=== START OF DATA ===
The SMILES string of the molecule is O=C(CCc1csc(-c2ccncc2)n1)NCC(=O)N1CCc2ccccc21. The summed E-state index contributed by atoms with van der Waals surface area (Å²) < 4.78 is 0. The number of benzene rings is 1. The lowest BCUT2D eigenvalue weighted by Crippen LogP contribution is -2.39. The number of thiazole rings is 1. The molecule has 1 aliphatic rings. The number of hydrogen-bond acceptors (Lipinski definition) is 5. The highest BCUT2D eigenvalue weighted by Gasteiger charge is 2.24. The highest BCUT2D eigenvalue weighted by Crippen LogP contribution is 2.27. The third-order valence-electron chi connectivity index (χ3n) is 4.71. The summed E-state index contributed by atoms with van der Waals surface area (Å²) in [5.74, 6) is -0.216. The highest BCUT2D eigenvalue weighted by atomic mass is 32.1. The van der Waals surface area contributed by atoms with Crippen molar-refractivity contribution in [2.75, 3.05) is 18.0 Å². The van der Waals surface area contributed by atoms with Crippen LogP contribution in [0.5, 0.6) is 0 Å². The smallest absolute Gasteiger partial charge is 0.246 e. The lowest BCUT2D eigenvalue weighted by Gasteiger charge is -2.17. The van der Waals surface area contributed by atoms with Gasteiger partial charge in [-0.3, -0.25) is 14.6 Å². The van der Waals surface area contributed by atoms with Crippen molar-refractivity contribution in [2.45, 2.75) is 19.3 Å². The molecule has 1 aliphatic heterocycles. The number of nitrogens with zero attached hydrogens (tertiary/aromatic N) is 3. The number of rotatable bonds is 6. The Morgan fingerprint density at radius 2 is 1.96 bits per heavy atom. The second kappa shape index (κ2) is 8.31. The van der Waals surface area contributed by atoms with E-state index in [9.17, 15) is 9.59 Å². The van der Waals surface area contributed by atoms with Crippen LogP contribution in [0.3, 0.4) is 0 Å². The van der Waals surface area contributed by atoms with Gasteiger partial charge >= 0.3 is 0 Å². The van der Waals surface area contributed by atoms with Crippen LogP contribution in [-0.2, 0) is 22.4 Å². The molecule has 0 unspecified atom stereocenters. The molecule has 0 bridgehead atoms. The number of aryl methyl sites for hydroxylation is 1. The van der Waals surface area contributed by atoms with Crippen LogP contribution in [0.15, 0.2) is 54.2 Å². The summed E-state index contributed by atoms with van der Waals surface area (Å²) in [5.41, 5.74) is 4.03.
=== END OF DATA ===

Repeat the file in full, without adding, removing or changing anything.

The SMILES string of the molecule is O=C(CCc1csc(-c2ccncc2)n1)NCC(=O)N1CCc2ccccc21. The summed E-state index contributed by atoms with van der Waals surface area (Å²) < 4.78 is 0. The number of benzene rings is 1. The lowest BCUT2D eigenvalue weighted by Crippen LogP contribution is -2.39. The number of thiazole rings is 1. The molecule has 1 aliphatic rings. The number of hydrogen-bond acceptors (Lipinski definition) is 5. The highest BCUT2D eigenvalue weighted by Gasteiger charge is 2.24. The highest BCUT2D eigenvalue weighted by Crippen LogP contribution is 2.27. The third-order valence-electron chi connectivity index (χ3n) is 4.71. The summed E-state index contributed by atoms with van der Waals surface area (Å²) in [5.74, 6) is -0.216. The highest BCUT2D eigenvalue weighted by atomic mass is 32.1. The van der Waals surface area contributed by atoms with Crippen molar-refractivity contribution in [2.75, 3.05) is 18.0 Å². The van der Waals surface area contributed by atoms with Crippen LogP contribution in [0.5, 0.6) is 0 Å². The smallest absolute Gasteiger partial charge is 0.246 e. The lowest BCUT2D eigenvalue weighted by Gasteiger charge is -2.17. The van der Waals surface area contributed by atoms with Gasteiger partial charge in [-0.3, -0.25) is 14.6 Å². The van der Waals surface area contributed by atoms with Crippen molar-refractivity contribution in [2.45, 2.75) is 19.3 Å². The molecule has 1 aliphatic heterocycles. The number of nitrogens with zero attached hydrogens (tertiary/aromatic N) is 3. The number of rotatable bonds is 6. The Morgan fingerprint density at radius 2 is 1.96 bits per heavy atom. The second kappa shape index (κ2) is 8.31. The van der Waals surface area contributed by atoms with E-state index in [9.17, 15) is 9.59 Å². The van der Waals surface area contributed by atoms with Crippen LogP contribution in [0.3, 0.4) is 0 Å². The van der Waals surface area contributed by atoms with Gasteiger partial charge >= 0.3 is 0 Å². The van der Waals surface area contributed by atoms with Crippen LogP contribution in [-0.2, 0) is 22.4 Å². The molecule has 0 unspecified atom stereocenters. The molecule has 0 bridgehead atoms. The number of aryl methyl sites for hydroxylation is 1. The van der Waals surface area contributed by atoms with Crippen LogP contribution in [0.15, 0.2) is 54.2 Å². The summed E-state index contributed by atoms with van der Waals surface area (Å²) in [5.41, 5.74) is 4.03.